She is just now getting into a rhythm as far as sleeping and eating, and even that can fluctuate. Sometimes she takes 2 naps a day, sometimes just 1; sometimes she has 2 dirty diapers (you know, the really dirty ones) a day, sometimes she doesn't have any. I wasted a lot of time and energy trying to establish a 'schedule' for my child when I should have just embraced the chaos that is infancy!
Instead of a 'schedule,' you will start to pick up on cues like when your baby is sleepy, hungry, or irritated by a dirty diaper. That is really what should drive their day, not a schedule that is exhausting for both parents and baby to try to follow!
#11 Jot down the milestones, funny moments, and anything else you can think of as it happens
While this list is mostly what I learned through my blunders, this is one thing that I actually did very well, and I am so thankful I did because of all the wonderful little things I would have definitely forgotten by now. I wrote down everything: her first time getting sick, her first time trying foods, when she pooped on a family member, when she started crawling, and the list goes on. My method of keeping track of these random little tid bits of her early life was in a photo book that I just had printed and am eagerly waiting to receive from Picaboo. The end result is about 30 pages of everything her first year contained, including over 700 pictures taken over the last 12 months. I plan to share the end result with you once I get in in the mail sometime in the next 2 weeks!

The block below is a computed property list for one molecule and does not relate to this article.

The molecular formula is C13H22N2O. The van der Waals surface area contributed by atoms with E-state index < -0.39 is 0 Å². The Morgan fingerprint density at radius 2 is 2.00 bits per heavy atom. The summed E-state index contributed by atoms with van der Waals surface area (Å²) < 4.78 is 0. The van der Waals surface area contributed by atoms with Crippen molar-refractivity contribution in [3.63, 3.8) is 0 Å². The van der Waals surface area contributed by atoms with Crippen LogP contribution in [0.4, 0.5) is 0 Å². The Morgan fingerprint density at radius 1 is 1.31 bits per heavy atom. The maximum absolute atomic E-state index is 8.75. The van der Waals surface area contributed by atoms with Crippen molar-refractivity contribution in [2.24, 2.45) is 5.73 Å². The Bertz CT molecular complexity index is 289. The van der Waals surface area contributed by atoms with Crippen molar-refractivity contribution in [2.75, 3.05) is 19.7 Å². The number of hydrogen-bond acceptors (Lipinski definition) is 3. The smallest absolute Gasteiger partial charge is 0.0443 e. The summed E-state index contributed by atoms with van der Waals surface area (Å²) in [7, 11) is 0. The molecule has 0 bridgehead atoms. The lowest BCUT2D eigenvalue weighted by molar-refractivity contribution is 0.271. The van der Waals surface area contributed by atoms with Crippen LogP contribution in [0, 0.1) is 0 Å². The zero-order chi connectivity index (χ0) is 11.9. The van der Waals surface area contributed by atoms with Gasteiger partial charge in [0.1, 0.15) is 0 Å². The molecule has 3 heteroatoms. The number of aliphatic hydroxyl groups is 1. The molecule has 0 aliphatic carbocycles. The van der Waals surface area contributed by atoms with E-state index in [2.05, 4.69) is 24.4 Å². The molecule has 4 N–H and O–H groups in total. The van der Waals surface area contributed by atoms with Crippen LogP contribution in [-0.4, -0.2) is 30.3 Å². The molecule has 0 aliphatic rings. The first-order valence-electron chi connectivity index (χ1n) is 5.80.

The first year is going to fly by, and so will the memories if you don't chronicle them. My suggestion is to have a place where every little notable thing goes: a note on your phone, a journal you have lying around, a jar that you toss little notes into, or a photo book if you have the time and desire. You will remember the big things, but the little things that connect the huge milestones should be treasured too!
#12 Cherish every stage